Please bear in mind that, being American, my suggestions here reflect the dialogue one is likely to encounter in the US. This may differ from common British dialogue.
Sorry, Eureka, I'm not aware of any web sites related to your questions. Have you tried any Google searches?Originally Posted by Eureka
OK. I'll edit your dialogue below with corrections and suggestions.Originally Posted by Eureka
Clerk: Hi. How can I help you?
Me: Oh, hi. I'd like to buy two students tickets for the Harry Potter
half blood princeHalf Blood Prince. (Though there will be no audible difference in a reading of the script here, your script should recognize the standard for writing titles.)
What time do you want to see?For what showing? or ... show? or ... time?
Me: 8:30, please.
they(all tickets)that show is aresold out. (We don't have (any) seats
avaliable for that show(ing).)
Me: What about
theother times? or ... other show(ing)s? or Are there any tickets available for other show(ing)s? or ... other times?
Clerk: Let me ckeck. Um...We (do) have four seats available at (either) 5:30 and (or) 7:00. (If you use "either" couple it with "or," otherwise, "and.")
canmay I have two tickets at 7:00? (Please Note: Though " ... can I have ... " is often heard, it is not "correct." " ... may I have ..." is. If you choose to use the "incorrect" "... can I have ..." in your script, you will be creating a subtle characterization through this colloquialism.)
Clerk: Sure. No problem.
Are you aStudents or anadults? (Please Note: I reside in a huge college student market -- Boston. It's not common for cinemas in the US to offer a student rate. The price difference, if it is given at all, will usually be for children (usually designated as under 13) and adults. In some special (rare) cases in the US, however, cinemas may accept a student coupon or ID for a discount.)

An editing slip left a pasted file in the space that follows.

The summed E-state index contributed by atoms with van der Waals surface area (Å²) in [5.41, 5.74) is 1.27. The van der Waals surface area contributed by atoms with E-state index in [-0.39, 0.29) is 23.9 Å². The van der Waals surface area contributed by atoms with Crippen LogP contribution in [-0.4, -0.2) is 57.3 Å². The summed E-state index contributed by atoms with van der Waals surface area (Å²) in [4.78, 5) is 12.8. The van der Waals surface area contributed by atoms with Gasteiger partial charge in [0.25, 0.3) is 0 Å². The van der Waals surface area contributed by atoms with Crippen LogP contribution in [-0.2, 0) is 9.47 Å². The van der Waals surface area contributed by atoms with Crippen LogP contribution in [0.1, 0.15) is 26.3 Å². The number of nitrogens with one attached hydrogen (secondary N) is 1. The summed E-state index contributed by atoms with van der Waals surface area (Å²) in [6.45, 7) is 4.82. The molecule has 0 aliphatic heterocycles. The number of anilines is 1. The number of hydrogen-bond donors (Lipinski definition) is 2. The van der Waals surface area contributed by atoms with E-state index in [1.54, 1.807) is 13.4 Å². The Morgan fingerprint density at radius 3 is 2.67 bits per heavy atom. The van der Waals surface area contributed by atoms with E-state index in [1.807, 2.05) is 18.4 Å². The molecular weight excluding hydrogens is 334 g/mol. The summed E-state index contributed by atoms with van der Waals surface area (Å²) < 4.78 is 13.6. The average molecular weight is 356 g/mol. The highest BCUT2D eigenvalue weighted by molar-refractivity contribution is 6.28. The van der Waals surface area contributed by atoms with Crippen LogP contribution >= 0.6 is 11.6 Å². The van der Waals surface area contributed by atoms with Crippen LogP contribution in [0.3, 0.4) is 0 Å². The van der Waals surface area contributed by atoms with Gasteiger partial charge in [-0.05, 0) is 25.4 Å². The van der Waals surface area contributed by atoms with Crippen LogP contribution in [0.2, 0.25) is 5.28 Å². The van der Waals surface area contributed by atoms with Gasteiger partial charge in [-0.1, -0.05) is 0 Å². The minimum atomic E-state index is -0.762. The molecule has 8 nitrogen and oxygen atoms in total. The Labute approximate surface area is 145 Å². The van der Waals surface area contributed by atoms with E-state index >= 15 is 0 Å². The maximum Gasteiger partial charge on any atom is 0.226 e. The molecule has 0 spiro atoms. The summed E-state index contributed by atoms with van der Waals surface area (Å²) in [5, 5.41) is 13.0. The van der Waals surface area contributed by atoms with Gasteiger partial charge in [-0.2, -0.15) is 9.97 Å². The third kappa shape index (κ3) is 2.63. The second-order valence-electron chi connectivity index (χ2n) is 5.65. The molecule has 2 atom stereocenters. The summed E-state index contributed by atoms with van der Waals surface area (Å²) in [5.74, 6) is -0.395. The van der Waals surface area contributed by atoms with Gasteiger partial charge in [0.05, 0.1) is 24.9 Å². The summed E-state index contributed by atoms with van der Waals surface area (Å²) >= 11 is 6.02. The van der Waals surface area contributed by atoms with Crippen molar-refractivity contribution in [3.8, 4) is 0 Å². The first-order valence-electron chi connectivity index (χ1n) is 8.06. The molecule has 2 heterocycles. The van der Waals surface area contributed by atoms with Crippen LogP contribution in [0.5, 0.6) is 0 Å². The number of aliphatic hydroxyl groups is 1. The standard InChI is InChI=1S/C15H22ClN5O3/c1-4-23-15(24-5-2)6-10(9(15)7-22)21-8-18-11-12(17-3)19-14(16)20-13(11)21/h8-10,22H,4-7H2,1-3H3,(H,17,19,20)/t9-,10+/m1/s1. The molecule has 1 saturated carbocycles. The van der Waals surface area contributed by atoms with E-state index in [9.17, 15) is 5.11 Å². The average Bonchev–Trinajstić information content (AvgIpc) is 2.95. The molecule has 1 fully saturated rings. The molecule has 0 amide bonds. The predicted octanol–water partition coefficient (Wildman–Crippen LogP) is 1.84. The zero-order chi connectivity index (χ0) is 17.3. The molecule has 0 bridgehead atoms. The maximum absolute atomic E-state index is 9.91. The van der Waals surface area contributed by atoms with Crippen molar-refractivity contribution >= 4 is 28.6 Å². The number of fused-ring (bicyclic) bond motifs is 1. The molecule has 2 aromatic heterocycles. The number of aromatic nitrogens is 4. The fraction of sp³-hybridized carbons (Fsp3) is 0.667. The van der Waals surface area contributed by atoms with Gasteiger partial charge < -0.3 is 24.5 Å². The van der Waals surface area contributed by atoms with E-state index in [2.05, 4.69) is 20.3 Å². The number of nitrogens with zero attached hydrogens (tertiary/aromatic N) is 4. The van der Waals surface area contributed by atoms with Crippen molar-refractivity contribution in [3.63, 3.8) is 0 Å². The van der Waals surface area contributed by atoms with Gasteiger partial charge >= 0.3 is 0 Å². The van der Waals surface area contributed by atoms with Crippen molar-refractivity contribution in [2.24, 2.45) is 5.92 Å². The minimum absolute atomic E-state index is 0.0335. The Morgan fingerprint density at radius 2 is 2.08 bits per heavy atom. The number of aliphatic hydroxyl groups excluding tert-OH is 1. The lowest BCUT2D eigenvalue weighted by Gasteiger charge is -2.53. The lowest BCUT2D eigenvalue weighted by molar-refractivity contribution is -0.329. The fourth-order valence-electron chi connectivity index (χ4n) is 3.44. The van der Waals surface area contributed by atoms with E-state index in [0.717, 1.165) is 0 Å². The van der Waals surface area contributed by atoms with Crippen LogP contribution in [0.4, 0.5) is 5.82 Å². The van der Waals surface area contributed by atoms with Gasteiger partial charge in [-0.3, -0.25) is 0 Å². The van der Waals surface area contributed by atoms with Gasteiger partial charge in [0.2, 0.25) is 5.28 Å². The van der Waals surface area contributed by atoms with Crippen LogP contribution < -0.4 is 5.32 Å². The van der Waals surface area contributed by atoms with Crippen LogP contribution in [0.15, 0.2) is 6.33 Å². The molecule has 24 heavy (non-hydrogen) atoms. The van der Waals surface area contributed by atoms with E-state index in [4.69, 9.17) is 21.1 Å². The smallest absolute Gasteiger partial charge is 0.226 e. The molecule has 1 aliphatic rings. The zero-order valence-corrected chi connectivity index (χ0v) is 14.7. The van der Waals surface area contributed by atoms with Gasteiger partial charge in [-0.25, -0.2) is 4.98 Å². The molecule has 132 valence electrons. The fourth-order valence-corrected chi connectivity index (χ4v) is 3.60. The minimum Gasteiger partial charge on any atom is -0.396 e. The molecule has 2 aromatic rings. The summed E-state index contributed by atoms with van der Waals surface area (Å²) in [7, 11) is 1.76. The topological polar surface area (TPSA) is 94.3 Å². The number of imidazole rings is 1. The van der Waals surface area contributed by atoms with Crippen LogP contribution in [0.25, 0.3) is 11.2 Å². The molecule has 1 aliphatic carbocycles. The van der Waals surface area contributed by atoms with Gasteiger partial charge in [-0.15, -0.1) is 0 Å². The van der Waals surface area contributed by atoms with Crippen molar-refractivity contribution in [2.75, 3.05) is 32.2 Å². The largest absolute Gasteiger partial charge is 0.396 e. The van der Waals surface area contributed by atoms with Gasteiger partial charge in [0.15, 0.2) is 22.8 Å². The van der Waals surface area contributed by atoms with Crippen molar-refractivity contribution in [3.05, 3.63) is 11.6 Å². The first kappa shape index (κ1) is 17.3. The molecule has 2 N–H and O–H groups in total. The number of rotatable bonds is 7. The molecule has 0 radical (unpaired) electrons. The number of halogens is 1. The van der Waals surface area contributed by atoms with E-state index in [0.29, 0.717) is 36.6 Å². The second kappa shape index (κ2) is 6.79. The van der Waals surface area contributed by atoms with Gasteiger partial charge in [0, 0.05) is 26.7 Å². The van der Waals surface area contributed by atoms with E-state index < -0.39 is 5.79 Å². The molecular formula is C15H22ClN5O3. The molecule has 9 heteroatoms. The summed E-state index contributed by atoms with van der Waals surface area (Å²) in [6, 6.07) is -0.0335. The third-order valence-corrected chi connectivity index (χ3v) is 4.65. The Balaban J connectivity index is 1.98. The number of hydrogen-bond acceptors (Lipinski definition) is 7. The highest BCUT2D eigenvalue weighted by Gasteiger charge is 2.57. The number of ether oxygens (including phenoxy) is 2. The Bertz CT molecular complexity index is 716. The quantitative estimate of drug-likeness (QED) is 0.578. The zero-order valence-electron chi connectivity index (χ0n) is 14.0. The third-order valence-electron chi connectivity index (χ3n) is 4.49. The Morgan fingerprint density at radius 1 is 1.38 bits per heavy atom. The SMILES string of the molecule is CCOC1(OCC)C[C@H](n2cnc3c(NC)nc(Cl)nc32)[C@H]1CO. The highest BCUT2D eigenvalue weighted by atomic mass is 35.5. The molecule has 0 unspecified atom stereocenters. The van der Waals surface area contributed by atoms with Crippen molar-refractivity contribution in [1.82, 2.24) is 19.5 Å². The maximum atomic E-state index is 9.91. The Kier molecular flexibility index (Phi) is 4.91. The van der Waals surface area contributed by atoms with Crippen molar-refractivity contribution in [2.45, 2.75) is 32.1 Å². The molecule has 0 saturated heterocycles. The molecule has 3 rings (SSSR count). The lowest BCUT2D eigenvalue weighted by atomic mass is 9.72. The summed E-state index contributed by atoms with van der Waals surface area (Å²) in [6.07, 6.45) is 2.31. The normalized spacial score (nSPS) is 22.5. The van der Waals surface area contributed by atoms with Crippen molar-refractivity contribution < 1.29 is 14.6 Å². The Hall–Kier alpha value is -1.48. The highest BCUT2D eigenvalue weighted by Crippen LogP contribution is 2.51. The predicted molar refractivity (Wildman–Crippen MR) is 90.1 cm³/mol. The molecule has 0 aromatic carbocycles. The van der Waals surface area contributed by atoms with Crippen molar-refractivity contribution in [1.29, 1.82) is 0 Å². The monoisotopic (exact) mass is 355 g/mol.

Clekr: Do you have a student I.D. with you? (Please give me your student
card.) or "May I see your student ID(s)?"
Me: O.K. Sure. Here it is. . or ( ... they are.)
That wouldThat'll be $15, please. or doallrswritten out in words: ... fifteen dollars, please.
I've got some questions about movie vocabulary.
how do you sayWhat is the job title of the person selling amovie tickets inat the box office? Is he or she a box office clerk? or a ticket clerk? Either one is commonly used in the US. Also "ticket seller."
Second, Which one is commonly used when you buy a movie ticket?
I'd like two tickets for Harry Potter at 7: 30, please. Yes.
CanMay I have two tikcetstickets for Harry Potter at 7: 30, please? (One will also often hear/use: "Two for Harry Potter at 7:30, please." Also Note as above: Though "Can I have ... " is often heard, it is not "correct." "May I have ..." is. If you choose to use the "incorrect" "Can I have ..." in your script, you will be creating a subtle characterization through this colloquialism.)
Third, what is the difference between "cinema" and "movie theater"?
As far as I'm concerened, cinema is British. If so, do Americans
do notuse cinema instead of movie theater in daily conversation? Yes. Both are common in the US.
These expressions mean the same thing,
onplaying at the movies?
onplaying at the cinema?
c) What's playing at ___________? Fill in the blank with a specific cinema/movie complex.
Then, does the choice of both words lie in the personal preference? Yes. Both are common, though one is more apt to hear "movies" in the US.
Thanks a million in advance. (I'm so sorry to post many questions, next time I won't do that.)
My pleasure, Eureka.
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